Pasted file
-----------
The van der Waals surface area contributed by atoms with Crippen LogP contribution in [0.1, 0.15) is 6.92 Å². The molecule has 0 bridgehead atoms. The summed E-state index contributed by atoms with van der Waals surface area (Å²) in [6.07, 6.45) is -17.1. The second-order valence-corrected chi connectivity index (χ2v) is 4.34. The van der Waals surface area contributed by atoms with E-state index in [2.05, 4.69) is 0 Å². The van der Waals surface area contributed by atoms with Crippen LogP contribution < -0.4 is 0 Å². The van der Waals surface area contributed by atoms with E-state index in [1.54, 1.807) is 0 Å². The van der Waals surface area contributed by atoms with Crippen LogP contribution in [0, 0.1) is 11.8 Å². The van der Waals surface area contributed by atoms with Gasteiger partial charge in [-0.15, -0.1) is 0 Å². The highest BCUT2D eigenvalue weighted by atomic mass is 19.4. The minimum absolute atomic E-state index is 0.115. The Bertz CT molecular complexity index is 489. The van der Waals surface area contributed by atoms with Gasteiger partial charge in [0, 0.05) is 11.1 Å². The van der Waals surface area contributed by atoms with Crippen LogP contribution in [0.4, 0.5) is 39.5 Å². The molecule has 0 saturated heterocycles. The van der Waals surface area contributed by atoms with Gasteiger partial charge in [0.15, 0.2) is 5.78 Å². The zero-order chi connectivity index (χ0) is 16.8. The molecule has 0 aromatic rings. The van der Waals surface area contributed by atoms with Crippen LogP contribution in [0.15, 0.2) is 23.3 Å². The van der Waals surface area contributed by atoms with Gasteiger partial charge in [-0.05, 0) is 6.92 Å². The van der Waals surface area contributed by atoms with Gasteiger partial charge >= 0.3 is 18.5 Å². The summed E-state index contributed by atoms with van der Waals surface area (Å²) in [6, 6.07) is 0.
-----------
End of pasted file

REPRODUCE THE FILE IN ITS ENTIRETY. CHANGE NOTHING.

The van der Waals surface area contributed by atoms with Crippen LogP contribution in [0.1, 0.15) is 6.92 Å². The molecule has 0 bridgehead atoms. The summed E-state index contributed by atoms with van der Waals surface area (Å²) in [6.07, 6.45) is -17.1. The second-order valence-corrected chi connectivity index (χ2v) is 4.34. The van der Waals surface area contributed by atoms with E-state index in [2.05, 4.69) is 0 Å². The van der Waals surface area contributed by atoms with Crippen LogP contribution < -0.4 is 0 Å². The van der Waals surface area contributed by atoms with E-state index in [1.54, 1.807) is 0 Å². The van der Waals surface area contributed by atoms with Crippen LogP contribution in [0, 0.1) is 11.8 Å². The van der Waals surface area contributed by atoms with Gasteiger partial charge in [-0.15, -0.1) is 0 Å². The highest BCUT2D eigenvalue weighted by atomic mass is 19.4. The minimum absolute atomic E-state index is 0.115. The Bertz CT molecular complexity index is 489. The van der Waals surface area contributed by atoms with Gasteiger partial charge in [0, 0.05) is 11.1 Å². The van der Waals surface area contributed by atoms with Crippen LogP contribution in [0.4, 0.5) is 39.5 Å². The molecule has 0 saturated heterocycles. The van der Waals surface area contributed by atoms with Gasteiger partial charge in [0.15, 0.2) is 5.78 Å². The zero-order chi connectivity index (χ0) is 16.8. The molecule has 0 aromatic rings. The van der Waals surface area contributed by atoms with Crippen LogP contribution in [0.15, 0.2) is 23.3 Å². The van der Waals surface area contributed by atoms with Gasteiger partial charge in [-0.05, 0) is 6.92 Å². The van der Waals surface area contributed by atoms with Gasteiger partial charge >= 0.3 is 18.5 Å². The summed E-state index contributed by atoms with van der Waals surface area (Å²) in [6, 6.07) is 0.